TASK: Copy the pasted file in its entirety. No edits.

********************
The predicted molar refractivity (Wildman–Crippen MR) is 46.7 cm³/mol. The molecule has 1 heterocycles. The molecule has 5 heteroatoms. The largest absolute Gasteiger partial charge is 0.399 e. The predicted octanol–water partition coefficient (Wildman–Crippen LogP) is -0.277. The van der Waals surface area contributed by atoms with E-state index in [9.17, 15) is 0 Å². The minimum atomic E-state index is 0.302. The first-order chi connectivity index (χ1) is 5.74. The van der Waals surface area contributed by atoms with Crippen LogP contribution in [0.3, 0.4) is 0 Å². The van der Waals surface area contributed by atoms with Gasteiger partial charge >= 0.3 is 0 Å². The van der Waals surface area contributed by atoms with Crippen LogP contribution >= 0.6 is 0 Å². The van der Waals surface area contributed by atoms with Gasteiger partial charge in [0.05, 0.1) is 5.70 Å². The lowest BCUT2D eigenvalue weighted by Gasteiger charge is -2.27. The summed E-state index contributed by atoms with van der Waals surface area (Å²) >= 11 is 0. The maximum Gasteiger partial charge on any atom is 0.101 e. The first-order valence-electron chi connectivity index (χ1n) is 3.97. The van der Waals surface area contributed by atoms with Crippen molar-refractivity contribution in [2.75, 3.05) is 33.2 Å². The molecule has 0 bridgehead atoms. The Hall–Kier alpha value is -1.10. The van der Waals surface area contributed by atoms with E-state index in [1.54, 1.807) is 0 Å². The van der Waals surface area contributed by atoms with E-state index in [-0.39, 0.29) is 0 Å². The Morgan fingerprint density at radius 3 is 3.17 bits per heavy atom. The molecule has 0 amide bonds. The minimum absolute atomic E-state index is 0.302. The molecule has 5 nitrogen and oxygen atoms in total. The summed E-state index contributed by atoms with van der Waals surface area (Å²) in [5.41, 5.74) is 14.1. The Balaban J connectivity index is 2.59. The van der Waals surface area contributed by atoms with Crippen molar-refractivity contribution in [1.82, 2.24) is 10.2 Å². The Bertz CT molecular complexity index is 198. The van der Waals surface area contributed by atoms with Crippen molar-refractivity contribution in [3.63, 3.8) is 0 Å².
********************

The predicted molar refractivity (Wildman–Crippen MR) is 46.7 cm³/mol. The molecule has 1 heterocycles. The molecule has 5 heteroatoms. The largest absolute Gasteiger partial charge is 0.399 e. The predicted octanol–water partition coefficient (Wildman–Crippen LogP) is -0.277. The van der Waals surface area contributed by atoms with E-state index in [9.17, 15) is 0 Å². The minimum atomic E-state index is 0.302. The first-order chi connectivity index (χ1) is 5.74. The van der Waals surface area contributed by atoms with Crippen LogP contribution in [0.3, 0.4) is 0 Å². The van der Waals surface area contributed by atoms with Gasteiger partial charge >= 0.3 is 0 Å². The van der Waals surface area contributed by atoms with Crippen LogP contribution >= 0.6 is 0 Å². The van der Waals surface area contributed by atoms with Gasteiger partial charge in [0.05, 0.1) is 5.70 Å². The lowest BCUT2D eigenvalue weighted by Gasteiger charge is -2.27. The summed E-state index contributed by atoms with van der Waals surface area (Å²) >= 11 is 0. The maximum Gasteiger partial charge on any atom is 0.101 e. The first-order valence-electron chi connectivity index (χ1n) is 3.97. The van der Waals surface area contributed by atoms with Crippen molar-refractivity contribution in [2.75, 3.05) is 33.2 Å². The molecule has 0 bridgehead atoms. The Hall–Kier alpha value is -1.10. The van der Waals surface area contributed by atoms with E-state index in [1.54, 1.807) is 0 Å². The van der Waals surface area contributed by atoms with E-state index in [-0.39, 0.29) is 0 Å². The Morgan fingerprint density at radius 3 is 3.17 bits per heavy atom. The molecule has 0 amide bonds. The minimum absolute atomic E-state index is 0.302. The molecule has 5 nitrogen and oxygen atoms in total. The summed E-state index contributed by atoms with van der Waals surface area (Å²) in [5.41, 5.74) is 14.1. The Balaban J connectivity index is 2.59. The van der Waals surface area contributed by atoms with Crippen molar-refractivity contribution in [1.82, 2.24) is 10.2 Å². The Bertz CT molecular complexity index is 198. The van der Waals surface area contributed by atoms with Crippen molar-refractivity contribution in [3.63, 3.8) is 0 Å².